Imagine, for example, that a person seeking your notarial services has presented a document that was obtained on the Internet in template form, then filled-out in a way that is clearly incorrect. Or, maybe the document signer is asking you to carry out some action that is indicated by the document or requested by the creator or recipient of the document, but that is not addressed or authorized in your state’s notary laws.

First and foremost, never offer your opinion about the document or give directions that could be misconstrued as legal advice. The notary’s concern with the document’s contents is limited to noting the name or names of the document signer(s), noting the date of the document to be sure that it does not disqualify the document as eligible for the notarial act, determining the notarial act or acts required by examining the attached notarial certificate, and ascertaining whether the document is complete (no missing pages or blank spaces that look like they should be filled-in prior to the notarial act). This means that, no matter how much you think you can help the document signer, you cannot venture beyond your prescribed duties by offering your opinion or advice about the document or its contents.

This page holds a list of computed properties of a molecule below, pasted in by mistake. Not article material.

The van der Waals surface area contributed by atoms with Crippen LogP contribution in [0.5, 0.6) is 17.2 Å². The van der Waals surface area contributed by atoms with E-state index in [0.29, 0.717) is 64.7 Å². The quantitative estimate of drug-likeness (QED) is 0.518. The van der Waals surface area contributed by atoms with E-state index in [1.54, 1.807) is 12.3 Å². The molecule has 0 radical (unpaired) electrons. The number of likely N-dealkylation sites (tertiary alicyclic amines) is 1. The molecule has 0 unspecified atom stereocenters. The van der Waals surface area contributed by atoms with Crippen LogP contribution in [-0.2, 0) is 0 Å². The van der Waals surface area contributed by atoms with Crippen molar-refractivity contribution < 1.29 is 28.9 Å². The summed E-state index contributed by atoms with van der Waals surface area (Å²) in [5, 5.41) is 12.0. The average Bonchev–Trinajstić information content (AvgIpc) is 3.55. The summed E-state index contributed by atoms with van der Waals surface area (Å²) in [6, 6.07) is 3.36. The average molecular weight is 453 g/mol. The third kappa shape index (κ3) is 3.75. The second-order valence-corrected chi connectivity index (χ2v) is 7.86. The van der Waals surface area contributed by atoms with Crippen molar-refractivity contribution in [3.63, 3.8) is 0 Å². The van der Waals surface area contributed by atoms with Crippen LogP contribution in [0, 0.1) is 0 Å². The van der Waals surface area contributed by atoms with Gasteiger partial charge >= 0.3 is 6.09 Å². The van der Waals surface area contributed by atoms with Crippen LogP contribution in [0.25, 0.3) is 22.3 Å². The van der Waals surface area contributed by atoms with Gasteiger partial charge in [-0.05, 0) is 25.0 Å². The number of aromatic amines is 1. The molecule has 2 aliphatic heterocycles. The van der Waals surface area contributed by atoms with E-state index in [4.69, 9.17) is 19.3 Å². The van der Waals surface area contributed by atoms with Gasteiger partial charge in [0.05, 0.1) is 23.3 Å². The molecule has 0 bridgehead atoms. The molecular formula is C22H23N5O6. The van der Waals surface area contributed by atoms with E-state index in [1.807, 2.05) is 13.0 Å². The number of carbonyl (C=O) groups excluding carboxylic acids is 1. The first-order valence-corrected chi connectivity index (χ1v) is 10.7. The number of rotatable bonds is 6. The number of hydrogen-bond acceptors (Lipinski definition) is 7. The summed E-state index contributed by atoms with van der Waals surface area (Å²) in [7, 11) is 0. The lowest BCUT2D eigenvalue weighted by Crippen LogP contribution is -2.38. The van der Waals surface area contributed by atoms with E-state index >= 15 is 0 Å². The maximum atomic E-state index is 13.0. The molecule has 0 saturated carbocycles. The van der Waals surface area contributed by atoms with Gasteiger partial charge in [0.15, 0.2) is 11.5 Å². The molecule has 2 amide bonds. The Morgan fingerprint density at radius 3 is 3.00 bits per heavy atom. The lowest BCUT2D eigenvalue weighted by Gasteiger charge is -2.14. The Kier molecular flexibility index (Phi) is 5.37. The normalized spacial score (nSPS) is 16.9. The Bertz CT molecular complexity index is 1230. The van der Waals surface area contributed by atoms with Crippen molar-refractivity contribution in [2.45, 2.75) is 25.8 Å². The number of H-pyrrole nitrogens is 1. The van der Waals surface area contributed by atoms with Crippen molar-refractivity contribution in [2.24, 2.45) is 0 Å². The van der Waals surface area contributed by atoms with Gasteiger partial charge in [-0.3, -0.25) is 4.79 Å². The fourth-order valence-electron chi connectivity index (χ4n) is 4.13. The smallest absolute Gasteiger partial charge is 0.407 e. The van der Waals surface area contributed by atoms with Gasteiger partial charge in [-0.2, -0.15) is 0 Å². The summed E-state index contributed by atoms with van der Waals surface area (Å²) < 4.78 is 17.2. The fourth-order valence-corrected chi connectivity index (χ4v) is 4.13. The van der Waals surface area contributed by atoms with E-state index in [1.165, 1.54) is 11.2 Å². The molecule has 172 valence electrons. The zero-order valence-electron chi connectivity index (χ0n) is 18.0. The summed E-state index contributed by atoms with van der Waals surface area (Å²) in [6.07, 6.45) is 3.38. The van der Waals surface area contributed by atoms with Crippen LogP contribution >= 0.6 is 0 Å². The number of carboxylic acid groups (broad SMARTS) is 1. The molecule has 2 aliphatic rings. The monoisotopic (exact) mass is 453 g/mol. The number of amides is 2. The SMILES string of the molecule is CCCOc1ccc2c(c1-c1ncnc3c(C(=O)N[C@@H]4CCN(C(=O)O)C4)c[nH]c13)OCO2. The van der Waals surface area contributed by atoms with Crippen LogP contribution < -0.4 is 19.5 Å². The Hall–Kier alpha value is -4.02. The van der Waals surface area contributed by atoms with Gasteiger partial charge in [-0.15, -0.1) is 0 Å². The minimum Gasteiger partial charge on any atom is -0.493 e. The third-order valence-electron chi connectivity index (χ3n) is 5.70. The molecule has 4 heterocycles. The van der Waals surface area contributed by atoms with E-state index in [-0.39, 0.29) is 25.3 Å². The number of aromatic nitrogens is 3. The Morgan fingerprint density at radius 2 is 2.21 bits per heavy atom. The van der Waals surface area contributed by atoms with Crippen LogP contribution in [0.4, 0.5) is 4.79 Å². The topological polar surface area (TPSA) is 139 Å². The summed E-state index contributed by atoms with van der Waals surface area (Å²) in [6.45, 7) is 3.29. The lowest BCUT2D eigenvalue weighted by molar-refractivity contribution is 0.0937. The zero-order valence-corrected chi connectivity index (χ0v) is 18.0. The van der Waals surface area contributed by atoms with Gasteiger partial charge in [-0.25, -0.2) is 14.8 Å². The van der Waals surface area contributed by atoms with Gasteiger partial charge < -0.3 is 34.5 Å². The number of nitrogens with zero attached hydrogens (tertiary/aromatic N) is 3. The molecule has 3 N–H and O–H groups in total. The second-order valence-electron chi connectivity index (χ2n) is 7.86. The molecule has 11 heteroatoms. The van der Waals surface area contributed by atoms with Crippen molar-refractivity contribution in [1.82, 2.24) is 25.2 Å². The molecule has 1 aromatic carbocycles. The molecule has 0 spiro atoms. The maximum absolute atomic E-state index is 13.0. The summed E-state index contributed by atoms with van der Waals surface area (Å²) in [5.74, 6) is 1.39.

It is also essential to know what specific duties your state’s statutes allow you to perform for the public. We find many notaries are so confused by the way the document is prepared that, in effect, they create a new duty on their own to accommodate the document. This is unacceptable. A document presented for notarization must be prepared in such a way that one of your authorized duties clearly applies to it. Otherwise, you must tell the document’s custodian that you cannot proceed with a notarial act, and explain why.

Often, the document appears complete but it displays an incorrectly written notarial certificate. If you can make clear and legible corrections on the notarial certificate to make it useable, draw a single line through the incorrect notarial wording and neatly print the correct wording nearby. Initial any changes that you make.